What are vaccines and why are they so important for our health?

What are vaccines and why are they so important for our health?

April 5th, 2022

What are vaccines?

One hot topic of conversation in the last couple of years has been immunisations. Particularly discussion around the development of a vaccine for COVID-19, rolling it out around the world, and much (much) discussion in the community about efficacy, safety, different brands for different cohorts, boosters…the topics go on!

We think we’ve probably talked about the COVID-19 vaccine enough, but what about vaccines that we all get, sometimes at birth, just as a matter of course? Why do we vaccinate our children, or to travel and what exactly are vaccines? We’ll take a closer look at those questions in this blog post.

What is a vaccine?

A vaccine is like a practice run for your immune system. It uses your body’s natural defence system, and shows it how to respond to a particular virus without actually needing to fight that live virus. Having had a test run with the vaccine, when your body encounters the virus later on it will recognise it, mobilise the antibodies again, and take on the virus in the same way as it responded during its training.

It relies on your body’s immune system to remember each virus, and remember how to fight it, even years after receiving a vaccine.

What vaccines do we all receive, and when?

In Australia, we have a national immunisation register, detailing out which vaccines children should receive and when. As an adult, you might also get other vaccines, such as when you travel, or for tetanus, or for new viruses such as COVID-19.

Many of these vaccines are given for free to ensure that the entire population can access them. This is not just to ensure that everyone is able to receive them, regardless of their financial status, but also because it helps us to achieve herd immunity, widespread immunisation to stop spread of the viruses we’re all immunised for in the community.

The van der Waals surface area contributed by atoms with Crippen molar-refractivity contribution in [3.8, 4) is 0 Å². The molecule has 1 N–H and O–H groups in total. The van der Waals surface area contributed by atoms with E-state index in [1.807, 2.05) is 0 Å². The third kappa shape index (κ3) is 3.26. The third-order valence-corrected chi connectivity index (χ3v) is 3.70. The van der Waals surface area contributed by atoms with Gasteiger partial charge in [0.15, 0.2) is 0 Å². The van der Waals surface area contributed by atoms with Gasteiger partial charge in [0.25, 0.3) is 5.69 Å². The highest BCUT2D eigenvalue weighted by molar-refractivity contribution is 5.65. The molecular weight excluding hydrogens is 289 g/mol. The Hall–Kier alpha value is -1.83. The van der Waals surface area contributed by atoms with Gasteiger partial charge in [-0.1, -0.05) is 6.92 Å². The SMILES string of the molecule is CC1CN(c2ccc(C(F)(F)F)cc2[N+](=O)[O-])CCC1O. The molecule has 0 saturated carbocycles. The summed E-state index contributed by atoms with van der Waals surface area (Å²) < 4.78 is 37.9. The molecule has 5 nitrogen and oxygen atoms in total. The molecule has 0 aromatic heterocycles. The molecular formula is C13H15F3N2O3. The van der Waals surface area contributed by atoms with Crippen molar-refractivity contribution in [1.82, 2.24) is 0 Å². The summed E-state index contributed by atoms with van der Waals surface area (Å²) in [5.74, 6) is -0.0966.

Vaccines we receive as young children include:

• Hepatitis B • Diphtheria • Tetanus • Pertussis • Polio • Haemophilus influenzae type b • Rotavirus • Pneumococcal • Meningococcal • Measles • Mumps • Rubella • Chickenpox

Then for adolescents, human papillomavirus is added in at around 12 years of age.

Throughout life we also receive other immunisations such as annual flu shots, pertussis for pregnant women and pneumococcal and shingles for our older population.

How do we keep track of our vaccination status?

In the old days, everything was written down in a health book that you had to be careful not to lose, but thankfully these days we can rely on electronic record keeping to keep track of what we’ve had and when.

In Australia, the Australian Immunisation Register (AIR) is responsible for keeping a record of vaccinations administered. You can access these records for you and your children via your mygov account, which provides an electronic record of your immunisations. When you receive an immunisation from a doctor or nurse, this is submitted to Medicare, who then record it on your immunisation record. Individuals can access these online, and generate a record to save as a pdf or print out. It’s all very simple really!

Your GP can help you keep on top of your vaccination requirements, especially for your children in the first few years when there is quite a lot to keep track of. With SwiftDoc, you can speak to the same GP every time, building up a picture of your health over time, and ensuring that nothing gets missed along the way.

If you want to talk to a GP about immunisations and what you or your children might need, book an appointment with a SwiftDoc GP to get started.

Sources: Australian Government, Department of Health. National Immunisation Program Schedule. Accessed April 2022.

Australian Government, Services Australia. Australian Immunisation Register. Accessed April 2022.

World Health Organisation. Vaccines and Immunisation: What is a vaccination? Accessed April 2022.


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